combatants in the Maoist ranks, as well as the fact that the negotiation process
which has led to the signing of the peace agreement largely excluded women.
The purpose of this paper is to offer an analysis of the armed conflict and peace
process Nepal is going through from a gender standpoint, analysing this situation
from a feminist point of view. With this intention, the armed conflict that took
place between 1996 and 2006 in Nepal is analysed from a gender perspective,
paying particular attention to the consequences of the war and women’s active
involvement in it. Secondly, the peace process that put an end to the armed conflict
is analysed, concerning the negotiations and the involvement of civil society
and the international community from a gender standpoint. Finally, some of the
most important challenges to be faced so that the post-war rehabilitation process
takes place in the most inclusive and least discriminatory way possible, giving
room for broad transformations in order to put an end to the exclusion of Nepali
women, are noted....
November 12, 2008 Population Studies Center, University of Michigan, Institute for Social Research
The concept of “environmental refugees” has been put forth to hypothesize a connection
between environmental deterioration and out-migration. In this paper we test this hypothesis using
data from Nepal. We operationalize environmental degradation in terms of declining land cover,
rising times required to gather organic inputs, increasing population density, and perceived declines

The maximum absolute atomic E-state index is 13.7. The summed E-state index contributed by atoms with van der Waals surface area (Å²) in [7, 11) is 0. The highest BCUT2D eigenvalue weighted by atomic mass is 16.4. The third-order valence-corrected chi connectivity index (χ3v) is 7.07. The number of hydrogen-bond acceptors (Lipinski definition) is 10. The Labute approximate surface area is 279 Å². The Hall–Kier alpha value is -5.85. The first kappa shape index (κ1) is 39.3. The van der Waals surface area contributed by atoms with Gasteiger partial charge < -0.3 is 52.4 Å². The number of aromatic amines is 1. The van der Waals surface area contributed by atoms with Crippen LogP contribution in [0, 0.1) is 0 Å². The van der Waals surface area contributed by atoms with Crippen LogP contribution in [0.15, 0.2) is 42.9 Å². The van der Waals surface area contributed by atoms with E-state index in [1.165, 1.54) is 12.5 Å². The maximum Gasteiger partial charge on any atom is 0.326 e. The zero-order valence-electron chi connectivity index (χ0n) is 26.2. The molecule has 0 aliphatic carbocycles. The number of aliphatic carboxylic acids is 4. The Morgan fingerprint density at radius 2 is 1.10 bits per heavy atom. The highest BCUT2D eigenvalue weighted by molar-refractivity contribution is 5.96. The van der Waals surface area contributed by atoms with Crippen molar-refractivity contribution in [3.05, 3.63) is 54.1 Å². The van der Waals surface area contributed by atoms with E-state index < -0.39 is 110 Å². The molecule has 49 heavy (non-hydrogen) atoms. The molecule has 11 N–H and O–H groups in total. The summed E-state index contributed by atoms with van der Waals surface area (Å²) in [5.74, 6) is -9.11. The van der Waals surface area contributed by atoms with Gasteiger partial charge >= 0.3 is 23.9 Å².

in agricultural productivity. Holding constant the effects of other social and economic variables, we
find that population density is unrelated either to short- or long-distance mobility, but that moves
within the immediate vicinity are predicted by perceived declines in productivity and land cover and
increased time required to gather firewood. Long-distance moves are predicted by perceived
declines in productivity, but the effect is weaker than in the model of short-distance mobility and
even this effect is confined only to lower and non-Hindu castes. No other environmental
characteristics affect the odds of making a distant move, thus casting doubt on the utility of the
concept of environmental refugees in explaining interregional or international migration.
Environmental deterioration mostly leads to short-distance moves within the immediate vicinity,
affecting males and females in a manner consistent with Nepal’s gendered division of labor....
December 11, 2006 Public Broadcasting Service // Frontline
Despite its breathtaking beauty and famous mountains, drawing tourists from all over the world, Nepal has suffered more than a decade of bloody civil war. Before a peace deal was finally reached this November, FRONTLINE/World reporter Aaron Goodman traveled to Nepal to see what was tearing the country apart.
December 11, 2006 Woodrow Wilson International Center for Scholars // Environmental Change and Security Project
Nepal is at a crossroads. The recently signed peace accord between the new multi-party government and the Maoist insurgents offers an opportunity for the country to begin to heal the wounds inflicted by a decade of civil war. Yet addressing Nepal's problems will require a closer look at the factors that initially drove the unrest, said Bishnu Raj Upreti, regional coordinator of the Swiss National Centre of Competence in Research (Kathmandu), at an event co-sponsored by the Environmental Change and Security Program on November 1, 2006. Providing an in-depth analysis of the country's history and current situation, Upreti discussed the ways in which efforts to resolve the country's demographic and environmental problems could reduce conflict, alleviate poverty, and provide a pathway to peace....
Terrorism Monitor is a publication
of The Jamestown Foundation.
The Terrorism Monitor is
designed to be read by policymakers
and other specialists
yet be accessible to the general
public. The opinions expressed